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Emily Blunt and Noah Jupe (Image: Paramount)

Review: 'A Quiet Place Part II' was well worth the wait

It's been over year since "A Quiet Place Part II" was forced to cancel its theatrical release due to the COVID-19 pandemic. The timing was almost comically bad. Following a full-blown red carpet premiere in NYC's Lincoln Center, the March 20, 2020 release date fell in the early dawn of nationwide lockdowns. Paramount postponed the film's opening several times last year, a move writer/director John Krasinski appreciated, citing his believe that the film requires a big screen for audiences to feel its true impact.

He was right. A follow-up to Krasinski's 2018 "A Quiet Place", the film is as strong a sequel as they come, a thoughtful exploration into the art of suspense building and storytelling. It's a horror film for those who revel in the anticipatory tingle as you wait for the scare to drop, but don't care to stomach your way through the let's-just-chop-people-up subgenre of horror that has somehow survived all these years. This go-around in the post-alien-apocalyptic world is smart, beautifully shot and guaranteed to make you jump out of your seat. There are no gimmicks here, only elevated, enlightened filmmaking and natural (but still bewitching) character development.

The film opens with a flashback to "Day 1" of the alien invasion, providing a moment for Krasinski to make a nostalgic appearance and for a reintroduction to the long-legged, nearly bullet-proof monsters who hunt sound. It's somewhat tedious and irrelevant to the plot - we already know what happens (i.e. bye bye most of the population, hello blind, immortal rulers of this new reality), but it does function as an invitation back to the Abbotts, our sturdy, clever protagonist family: Lee (Krasinski) who died in the first film, his wife Evelyn Abbott (Emily Blunt), the baby she just birthed in that iconic scene involving a bathtub and their two older children Regan (Millicent Simmonds) and Marcus (Noah Jupe).

Once the daddy long legs on steroids make it clear the town is done forever, we jump back to the immediate present. Regan, deaf, intuitive and bold, has just discovered that the creatures, who have razor-sharp hearing and survive by tracking their prey via the teensiest of noises, do in fact have one weakness: they are immobilized by the high-pitched screech of her amplified hearing aid. Empowered by this revelation, but still mourning the shocking death of their patriarch, the new family of four must abandon their farm in search of somewhere else to settle with the unspoken hope that a friendly someone is at the other end of the fire that burns each night.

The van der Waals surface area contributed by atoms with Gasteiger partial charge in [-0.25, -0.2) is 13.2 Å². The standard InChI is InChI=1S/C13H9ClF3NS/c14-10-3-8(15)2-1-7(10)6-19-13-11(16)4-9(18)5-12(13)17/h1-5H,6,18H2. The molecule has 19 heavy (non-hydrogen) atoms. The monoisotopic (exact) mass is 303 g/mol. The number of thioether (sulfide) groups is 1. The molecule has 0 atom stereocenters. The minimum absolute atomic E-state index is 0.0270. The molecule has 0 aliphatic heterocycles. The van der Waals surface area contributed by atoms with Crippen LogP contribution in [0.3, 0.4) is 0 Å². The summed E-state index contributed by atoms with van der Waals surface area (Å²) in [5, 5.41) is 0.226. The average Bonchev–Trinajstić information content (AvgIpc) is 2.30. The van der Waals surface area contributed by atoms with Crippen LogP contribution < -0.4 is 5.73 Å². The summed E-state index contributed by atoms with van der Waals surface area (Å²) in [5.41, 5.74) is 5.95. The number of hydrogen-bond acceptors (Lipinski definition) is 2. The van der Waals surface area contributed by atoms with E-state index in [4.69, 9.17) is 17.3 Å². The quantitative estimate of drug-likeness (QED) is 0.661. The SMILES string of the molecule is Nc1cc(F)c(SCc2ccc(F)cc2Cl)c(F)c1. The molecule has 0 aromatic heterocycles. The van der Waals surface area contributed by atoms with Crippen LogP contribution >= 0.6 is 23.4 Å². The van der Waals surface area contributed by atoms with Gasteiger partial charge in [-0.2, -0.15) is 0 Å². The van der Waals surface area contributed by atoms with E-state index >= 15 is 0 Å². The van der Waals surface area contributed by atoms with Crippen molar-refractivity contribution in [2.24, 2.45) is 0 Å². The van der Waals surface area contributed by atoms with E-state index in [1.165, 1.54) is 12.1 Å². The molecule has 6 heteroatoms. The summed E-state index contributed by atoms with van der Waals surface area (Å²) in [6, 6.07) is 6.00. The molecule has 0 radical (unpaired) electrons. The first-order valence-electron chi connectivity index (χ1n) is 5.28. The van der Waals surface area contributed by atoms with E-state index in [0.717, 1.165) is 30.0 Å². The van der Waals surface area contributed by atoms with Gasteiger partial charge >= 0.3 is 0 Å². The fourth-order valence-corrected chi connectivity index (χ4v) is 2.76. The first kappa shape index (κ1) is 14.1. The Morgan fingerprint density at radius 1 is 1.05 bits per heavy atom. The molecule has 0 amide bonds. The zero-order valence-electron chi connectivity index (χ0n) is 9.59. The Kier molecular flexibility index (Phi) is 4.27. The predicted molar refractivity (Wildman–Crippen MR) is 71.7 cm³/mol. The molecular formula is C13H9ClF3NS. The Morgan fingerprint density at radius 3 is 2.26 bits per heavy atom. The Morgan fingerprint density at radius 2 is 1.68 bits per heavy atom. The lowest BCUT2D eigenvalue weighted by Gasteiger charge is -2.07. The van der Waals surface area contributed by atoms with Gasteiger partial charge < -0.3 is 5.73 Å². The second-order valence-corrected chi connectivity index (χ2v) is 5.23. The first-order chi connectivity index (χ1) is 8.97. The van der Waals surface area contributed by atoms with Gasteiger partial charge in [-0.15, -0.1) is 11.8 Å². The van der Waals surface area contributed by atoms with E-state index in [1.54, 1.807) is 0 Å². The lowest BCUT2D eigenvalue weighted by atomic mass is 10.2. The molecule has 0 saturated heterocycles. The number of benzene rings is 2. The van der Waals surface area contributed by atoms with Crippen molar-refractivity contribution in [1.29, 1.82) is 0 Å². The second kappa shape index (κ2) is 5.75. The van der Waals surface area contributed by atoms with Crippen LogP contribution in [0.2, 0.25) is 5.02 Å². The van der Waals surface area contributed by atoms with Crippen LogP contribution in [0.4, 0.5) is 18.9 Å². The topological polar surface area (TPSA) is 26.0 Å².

Immediately, it feels like an extension of the previous film in the best way, like the story never ended. The script doesn't put weight on nifty afterthoughts in plot, and it doesn't attempt to stretch it to an inconceivable reality. The characters and their mission are told succinctly, honestly, yet still with enough flourish to grip our interest by the throat. Krasinski takes the logical approach, laying out a believable path for these characters while still throwing them into incredible situations with even more incredible escapes. There are anxiety-inducing set pieces and sequences that will leave you holding on for dear life, and also not wanting the ride to end.

Lee's death has matured the children who hold it together better than Evelyn. She is particularly weepy this go-around. You can empathize with her, a freshly widowed mother trying to keep three kids alive in the midst of an alien invasion that has decimated the world's population (raising kids during a global pandemic might make some parents watching almost relate to her plight), but Evelyn's permanently frantic expression and continuously watery eyes are in direct contrast to Regan's blazing confidence. It is the daughter who has the ability to take risks. She is the powerhouse this time, stepping into her father's shoes by taking chances, fighting off blood-thirsty alien hounds and overall the coolest teenage chick in recent cinematic memory. Simmonds, who is deaf in real life, is a refreshing element to a sequel that allows her to grow with her character, entrusting much of the film's emotional resonance on her shoulders.

The Abbotts stumble upon Emmett (Cillian Murphy), a friend in their former life who has lost everyone he loved. He is cynical and shut down, but still takes them in temporarily after Marcus is injured and Evelyn melts into a pathetic puddle of tears and desperation. He is the naysayer that every world-ending flick needs. (It's certainly fun to see Murphy survive in another ravaged-earth series nearly two decades after he staved off flesh-eating zombies in "28 Days Later".)

The journey from here contains plot spoilers that are far too entertaining to read in a review. Krasinski turns up the boiler with nail-biting sequences that unfold for several characters at the same time by intercutting their action- and suspense-heavy brushes with the creatures. The pace and flow - of the film, and of this aforementioned part specifically - is what makes "A Quiet Place Part II" so special. It may do more of the same, but it does it bigger and better, with greater jolts and jumps, extended time with the extraterrestrial foes and a writer-director who has honed in his voice, style and message. There is nothing to be quiet about with this one.

"A Quiet Place Part II" is in theaters now.